Planting flowers for bees and other pollinators is the #1 way you can help both
honey bees and native bees!

Here is a quick snapshot of some great flowers that will grow here in Lethbridge and can be found at many of our garden centers:


Sibrerian Squill (scilla)
Hairy Vetch


Wild Bergamot
Blanket Flower
Raspberry Bushes
Mints (keep them contained as they will spread)
Thyme (both culinary and creeping)


Sunflowers (avoid “pollen-less” varieties, all others are great)
Blackeyed Susan
Tickseed (coreopsis)

Trees & Shrubs:

Mountain ash (sorbus)
Wild Dog Rose
Apple Trees
Pear Trees

For more information, check out this Pollinator Planting Guide for the Moist Mixed Grasslands, developed by the Pollinator Partnership.
It is an excellent resource for planting for bees.

We also highly recommend Victory Gardens for Bees by Lori Wedienhammer, a tree Bee Enthusiast from BC.

Important Tips for Planting for Bees:

Plant in clumps or patches rather than rows or single flowers. This will make your flowers more attractive to bees.

Aim to have something blooming all season long, from early spring to late fall.

Choose drought-tolerant and/or native plants whenever possible.


Building little bee hotels is another way that you can help and encourage native bees!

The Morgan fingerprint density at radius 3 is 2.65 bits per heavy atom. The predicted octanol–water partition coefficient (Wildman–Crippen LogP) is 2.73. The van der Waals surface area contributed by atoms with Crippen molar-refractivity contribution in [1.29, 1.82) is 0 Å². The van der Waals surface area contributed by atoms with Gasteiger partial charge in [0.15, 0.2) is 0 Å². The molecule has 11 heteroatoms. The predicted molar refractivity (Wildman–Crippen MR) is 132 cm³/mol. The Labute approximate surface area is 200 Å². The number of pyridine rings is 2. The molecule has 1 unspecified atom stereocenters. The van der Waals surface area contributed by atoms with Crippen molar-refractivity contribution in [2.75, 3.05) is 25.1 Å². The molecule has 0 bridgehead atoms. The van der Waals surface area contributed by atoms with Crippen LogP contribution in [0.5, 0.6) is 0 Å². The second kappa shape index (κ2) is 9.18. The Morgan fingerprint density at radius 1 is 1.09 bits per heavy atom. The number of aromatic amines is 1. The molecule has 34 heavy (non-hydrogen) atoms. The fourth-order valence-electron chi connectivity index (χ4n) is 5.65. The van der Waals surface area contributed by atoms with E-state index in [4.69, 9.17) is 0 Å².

Honey bees live together in hives but solitary bees, as their name suggests, live alone and need to find little nooks to stay and lay their eggs.

You can help encourage these kinds of bees to stay and pollinate your garden by creating little bee hotels with bamboo or pieces of wood.

Cut the bamboo so that you have many small pieces that they each have a little hole. Tie or glue them together. You can use a frame to keep them grouped nicely, or attach them into unique shapes.

If you don’t have bamboo, you can also use pieces of wood. Simply drill lots of different sized holes into it to encourage different bees to come visit your hotel.

When placing the hotel, make sure to keep it off the ground and put it in a place that you won’t need to move and disturb it. Bees navigate by landmarks, so moving the hotel could confuse them. Keeping it away from areas that you walk or frequent is a good idea as well to avoid unpleasant encounters.

Facing the little hotel in an eastern or southeastern direction will ensure that it gets morning sunshine and a bit of protection from winds and rain as well.

Bees can be a bit messy so make sure to check the hotel at the end of every year and clean out the holes of any remnants inside.
This will encourage new tenants to come and build their nests in your hotel next year.

If you would like more ideas and tips on how to make your bee hotel check out our Pinterest board for some great articles and examples.